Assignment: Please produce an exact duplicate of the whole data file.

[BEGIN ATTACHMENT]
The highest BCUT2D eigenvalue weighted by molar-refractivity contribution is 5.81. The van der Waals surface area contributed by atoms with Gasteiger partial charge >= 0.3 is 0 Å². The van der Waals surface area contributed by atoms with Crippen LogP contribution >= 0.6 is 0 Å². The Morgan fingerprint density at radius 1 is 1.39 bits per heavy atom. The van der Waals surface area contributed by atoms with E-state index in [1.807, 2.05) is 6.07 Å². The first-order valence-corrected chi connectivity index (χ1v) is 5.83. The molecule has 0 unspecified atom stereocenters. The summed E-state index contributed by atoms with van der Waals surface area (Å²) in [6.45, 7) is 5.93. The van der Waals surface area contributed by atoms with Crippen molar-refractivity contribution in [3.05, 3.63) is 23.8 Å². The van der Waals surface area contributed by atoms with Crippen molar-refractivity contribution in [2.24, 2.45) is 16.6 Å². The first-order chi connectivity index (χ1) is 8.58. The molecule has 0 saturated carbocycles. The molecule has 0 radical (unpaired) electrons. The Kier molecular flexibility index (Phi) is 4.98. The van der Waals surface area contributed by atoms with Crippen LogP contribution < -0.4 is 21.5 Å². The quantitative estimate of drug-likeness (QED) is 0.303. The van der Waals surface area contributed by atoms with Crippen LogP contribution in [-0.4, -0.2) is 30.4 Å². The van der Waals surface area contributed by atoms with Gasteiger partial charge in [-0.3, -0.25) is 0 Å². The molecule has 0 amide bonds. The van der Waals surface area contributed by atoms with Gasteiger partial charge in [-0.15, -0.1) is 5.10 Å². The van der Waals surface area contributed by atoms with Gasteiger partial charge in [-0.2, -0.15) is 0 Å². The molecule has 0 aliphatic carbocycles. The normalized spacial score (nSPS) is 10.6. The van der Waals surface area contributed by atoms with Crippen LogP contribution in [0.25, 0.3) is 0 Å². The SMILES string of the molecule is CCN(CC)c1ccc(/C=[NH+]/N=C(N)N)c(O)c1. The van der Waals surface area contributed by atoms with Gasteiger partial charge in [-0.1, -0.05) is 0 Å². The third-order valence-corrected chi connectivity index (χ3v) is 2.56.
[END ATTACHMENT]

The highest BCUT2D eigenvalue weighted by molar-refractivity contribution is 5.81. The van der Waals surface area contributed by atoms with Gasteiger partial charge >= 0.3 is 0 Å². The van der Waals surface area contributed by atoms with Crippen LogP contribution >= 0.6 is 0 Å². The Morgan fingerprint density at radius 1 is 1.39 bits per heavy atom. The van der Waals surface area contributed by atoms with E-state index in [1.807, 2.05) is 6.07 Å². The first-order valence-corrected chi connectivity index (χ1v) is 5.83. The molecule has 0 unspecified atom stereocenters. The summed E-state index contributed by atoms with van der Waals surface area (Å²) in [6.45, 7) is 5.93. The van der Waals surface area contributed by atoms with Crippen molar-refractivity contribution in [3.05, 3.63) is 23.8 Å². The van der Waals surface area contributed by atoms with Crippen molar-refractivity contribution in [2.24, 2.45) is 16.6 Å². The first-order chi connectivity index (χ1) is 8.58. The molecule has 0 saturated carbocycles. The molecule has 0 radical (unpaired) electrons. The Kier molecular flexibility index (Phi) is 4.98. The van der Waals surface area contributed by atoms with Crippen LogP contribution < -0.4 is 21.5 Å². The quantitative estimate of drug-likeness (QED) is 0.303. The van der Waals surface area contributed by atoms with Crippen LogP contribution in [-0.4, -0.2) is 30.4 Å². The van der Waals surface area contributed by atoms with Gasteiger partial charge in [-0.3, -0.25) is 0 Å². The molecule has 0 amide bonds. The van der Waals surface area contributed by atoms with Gasteiger partial charge in [-0.15, -0.1) is 5.10 Å². The van der Waals surface area contributed by atoms with Gasteiger partial charge in [-0.2, -0.15) is 0 Å². The molecule has 0 aliphatic carbocycles. The normalized spacial score (nSPS) is 10.6. The van der Waals surface area contributed by atoms with Crippen LogP contribution in [0.25, 0.3) is 0 Å². The SMILES string of the molecule is CCN(CC)c1ccc(/C=[NH+]/N=C(N)N)c(O)c1. The van der Waals surface area contributed by atoms with Gasteiger partial charge in [-0.1, -0.05) is 0 Å². The third-order valence-corrected chi connectivity index (χ3v) is 2.56.